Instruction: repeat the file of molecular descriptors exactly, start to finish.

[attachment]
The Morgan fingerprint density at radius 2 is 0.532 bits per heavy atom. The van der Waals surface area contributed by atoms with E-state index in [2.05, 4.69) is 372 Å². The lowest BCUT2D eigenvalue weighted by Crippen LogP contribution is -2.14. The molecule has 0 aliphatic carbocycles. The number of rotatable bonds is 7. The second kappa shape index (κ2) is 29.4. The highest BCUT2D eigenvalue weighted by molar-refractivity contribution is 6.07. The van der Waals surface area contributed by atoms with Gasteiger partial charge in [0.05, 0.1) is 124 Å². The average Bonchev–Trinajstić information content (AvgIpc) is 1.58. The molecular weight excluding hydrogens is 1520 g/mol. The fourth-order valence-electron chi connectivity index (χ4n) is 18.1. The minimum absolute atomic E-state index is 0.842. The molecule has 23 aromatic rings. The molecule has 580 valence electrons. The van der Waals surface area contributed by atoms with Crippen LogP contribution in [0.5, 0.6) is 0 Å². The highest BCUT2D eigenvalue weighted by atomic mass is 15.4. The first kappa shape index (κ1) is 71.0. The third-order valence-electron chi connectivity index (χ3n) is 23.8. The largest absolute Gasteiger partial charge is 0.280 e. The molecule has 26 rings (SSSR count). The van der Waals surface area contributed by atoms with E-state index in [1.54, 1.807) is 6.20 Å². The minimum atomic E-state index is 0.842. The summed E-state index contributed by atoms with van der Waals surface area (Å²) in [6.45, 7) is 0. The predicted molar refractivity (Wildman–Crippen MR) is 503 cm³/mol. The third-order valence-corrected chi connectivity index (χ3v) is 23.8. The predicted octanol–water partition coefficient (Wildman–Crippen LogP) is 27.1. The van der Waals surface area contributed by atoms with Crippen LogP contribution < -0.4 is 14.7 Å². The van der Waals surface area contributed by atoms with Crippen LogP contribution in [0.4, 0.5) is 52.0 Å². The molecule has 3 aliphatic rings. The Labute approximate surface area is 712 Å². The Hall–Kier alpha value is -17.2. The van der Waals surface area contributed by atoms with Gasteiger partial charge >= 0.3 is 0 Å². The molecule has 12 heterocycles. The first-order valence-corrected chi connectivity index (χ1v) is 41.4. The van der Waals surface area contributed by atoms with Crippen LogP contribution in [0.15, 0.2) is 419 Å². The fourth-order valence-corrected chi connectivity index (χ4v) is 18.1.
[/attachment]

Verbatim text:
The Morgan fingerprint density at radius 2 is 0.532 bits per heavy atom. The van der Waals surface area contributed by atoms with E-state index in [2.05, 4.69) is 372 Å². The lowest BCUT2D eigenvalue weighted by Crippen LogP contribution is -2.14. The molecule has 0 aliphatic carbocycles. The number of rotatable bonds is 7. The second kappa shape index (κ2) is 29.4. The highest BCUT2D eigenvalue weighted by molar-refractivity contribution is 6.07. The van der Waals surface area contributed by atoms with Gasteiger partial charge in [0.05, 0.1) is 124 Å². The average Bonchev–Trinajstić information content (AvgIpc) is 1.58. The molecular weight excluding hydrogens is 1520 g/mol. The fourth-order valence-electron chi connectivity index (χ4n) is 18.1. The minimum absolute atomic E-state index is 0.842. The molecule has 23 aromatic rings. The molecule has 580 valence electrons. The van der Waals surface area contributed by atoms with Crippen LogP contribution in [0.5, 0.6) is 0 Å². The highest BCUT2D eigenvalue weighted by atomic mass is 15.4. The first kappa shape index (κ1) is 71.0. The third-order valence-electron chi connectivity index (χ3n) is 23.8. The largest absolute Gasteiger partial charge is 0.280 e. The molecule has 26 rings (SSSR count). The van der Waals surface area contributed by atoms with E-state index in [1.54, 1.807) is 6.20 Å². The minimum atomic E-state index is 0.842. The summed E-state index contributed by atoms with van der Waals surface area (Å²) in [6.45, 7) is 0. The predicted molar refractivity (Wildman–Crippen MR) is 503 cm³/mol. The third-order valence-corrected chi connectivity index (χ3v) is 23.8. The predicted octanol–water partition coefficient (Wildman–Crippen LogP) is 27.1. The van der Waals surface area contributed by atoms with Crippen LogP contribution < -0.4 is 14.7 Å². The van der Waals surface area contributed by atoms with Crippen LogP contribution in [0.4, 0.5) is 52.0 Å². The molecule has 3 aliphatic rings. The Labute approximate surface area is 712 Å². The Hall–Kier alpha value is -17.2. The van der Waals surface area contributed by atoms with Gasteiger partial charge >= 0.3 is 0 Å². The molecule has 12 heterocycles. The first-order valence-corrected chi connectivity index (χ1v) is 41.4. The van der Waals surface area contributed by atoms with Crippen LogP contribution in [0.15, 0.2) is 419 Å². The fourth-order valence-corrected chi connectivity index (χ4v) is 18.1.